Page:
The stories of the Kathsaritasagar show the world as a many splendoured place and on the whole, do not display any specific moral purpose. The magic and mystery of story telling works here and stories are told to divert, amuse and astonish. But while full of fantasy, they remain rooted in the ordinary life of men and for this reason they provide a vivid glimpse into the life and social structure, manners and morals of the times. As is common with much of traditional literature, stories from other narrative works like the Panchatantra, the Puranas and the Jataka tales have been woven into the narrative. Though attributed to Somadeva, the original text appears to be the work of several authors. These stories apparently traveled far too because apart from the two instances mentioned above Ramanujan mentions that some have been found in The Arabian Nights, in Boccacio and Shakespeare, he cites the stories of All’s Well that Ends Well and Cymbeline. In recent times the Kathasaritasagar has been the inspiration behind Salman Rushdie’s Haroun and the Sea of Stories.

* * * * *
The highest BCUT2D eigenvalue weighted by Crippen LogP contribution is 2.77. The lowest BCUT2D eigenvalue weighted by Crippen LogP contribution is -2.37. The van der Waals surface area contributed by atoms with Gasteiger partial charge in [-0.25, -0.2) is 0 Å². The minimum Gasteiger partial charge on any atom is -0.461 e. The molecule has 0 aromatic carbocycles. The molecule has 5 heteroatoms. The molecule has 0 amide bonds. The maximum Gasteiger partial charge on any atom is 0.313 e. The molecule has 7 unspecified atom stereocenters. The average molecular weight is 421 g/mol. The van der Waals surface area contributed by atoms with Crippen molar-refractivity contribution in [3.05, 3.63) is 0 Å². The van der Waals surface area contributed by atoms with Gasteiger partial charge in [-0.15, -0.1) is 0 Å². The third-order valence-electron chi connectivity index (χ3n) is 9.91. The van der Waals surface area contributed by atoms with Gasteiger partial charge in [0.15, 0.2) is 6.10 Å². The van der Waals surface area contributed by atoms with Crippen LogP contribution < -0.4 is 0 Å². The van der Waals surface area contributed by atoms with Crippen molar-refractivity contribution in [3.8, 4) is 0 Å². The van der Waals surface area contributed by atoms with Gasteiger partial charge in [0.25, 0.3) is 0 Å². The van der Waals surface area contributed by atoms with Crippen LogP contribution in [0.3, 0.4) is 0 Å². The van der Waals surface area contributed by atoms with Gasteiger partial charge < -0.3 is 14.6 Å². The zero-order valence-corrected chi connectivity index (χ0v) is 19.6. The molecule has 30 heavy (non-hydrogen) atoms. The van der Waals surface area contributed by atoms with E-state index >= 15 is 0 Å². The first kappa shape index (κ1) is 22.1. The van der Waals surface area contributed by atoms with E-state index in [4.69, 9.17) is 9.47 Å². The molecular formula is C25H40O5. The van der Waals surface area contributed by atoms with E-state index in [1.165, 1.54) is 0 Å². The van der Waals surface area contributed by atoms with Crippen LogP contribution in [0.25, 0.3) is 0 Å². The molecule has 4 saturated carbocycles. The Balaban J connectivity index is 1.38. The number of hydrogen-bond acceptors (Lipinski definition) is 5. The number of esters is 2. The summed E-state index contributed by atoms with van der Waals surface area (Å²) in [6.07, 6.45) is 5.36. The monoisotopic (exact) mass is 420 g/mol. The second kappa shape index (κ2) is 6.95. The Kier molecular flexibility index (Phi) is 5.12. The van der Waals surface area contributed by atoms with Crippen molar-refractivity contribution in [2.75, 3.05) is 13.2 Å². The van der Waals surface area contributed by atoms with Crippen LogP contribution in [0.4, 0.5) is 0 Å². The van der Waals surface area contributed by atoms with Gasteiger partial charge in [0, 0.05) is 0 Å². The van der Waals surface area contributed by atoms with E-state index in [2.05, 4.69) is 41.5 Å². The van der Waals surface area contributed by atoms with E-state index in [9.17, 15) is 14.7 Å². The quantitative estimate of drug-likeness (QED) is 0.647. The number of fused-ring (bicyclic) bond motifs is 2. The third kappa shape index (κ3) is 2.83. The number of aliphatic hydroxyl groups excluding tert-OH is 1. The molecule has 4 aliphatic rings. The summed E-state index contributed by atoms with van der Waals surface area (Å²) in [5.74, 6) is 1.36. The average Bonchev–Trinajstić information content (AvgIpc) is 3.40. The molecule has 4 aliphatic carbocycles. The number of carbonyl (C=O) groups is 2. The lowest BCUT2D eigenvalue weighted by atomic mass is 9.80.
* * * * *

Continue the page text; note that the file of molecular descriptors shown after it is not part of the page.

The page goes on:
The Kathasaritasagar has been translated into many other languages. H.H. Wilson published a summary of the first five chapters in English in1824. Brockhaus edited it in 1839 and published a compilation from six manuscripts in 1862. Another version was published by the Asiatic Society of Bengal between 1880 and 1884, translated by Charles Tawney in English and based on the Brockhaus edition. In 1889 the Mumbai based Nirnayasagar Press brought out a Sanskrit version by Durgadas which was compiled from the Brockhaus and other versions. Since then many versions have appeared in Hindi and other Indian languages.
J.A.B. Van Buitenen Tales of Ancient India (Chicago & London: Phoenix Books, The University of Chicago Press, 1959) p.2
Ibid., XIII, p. 9.
II Intro. p.xxiii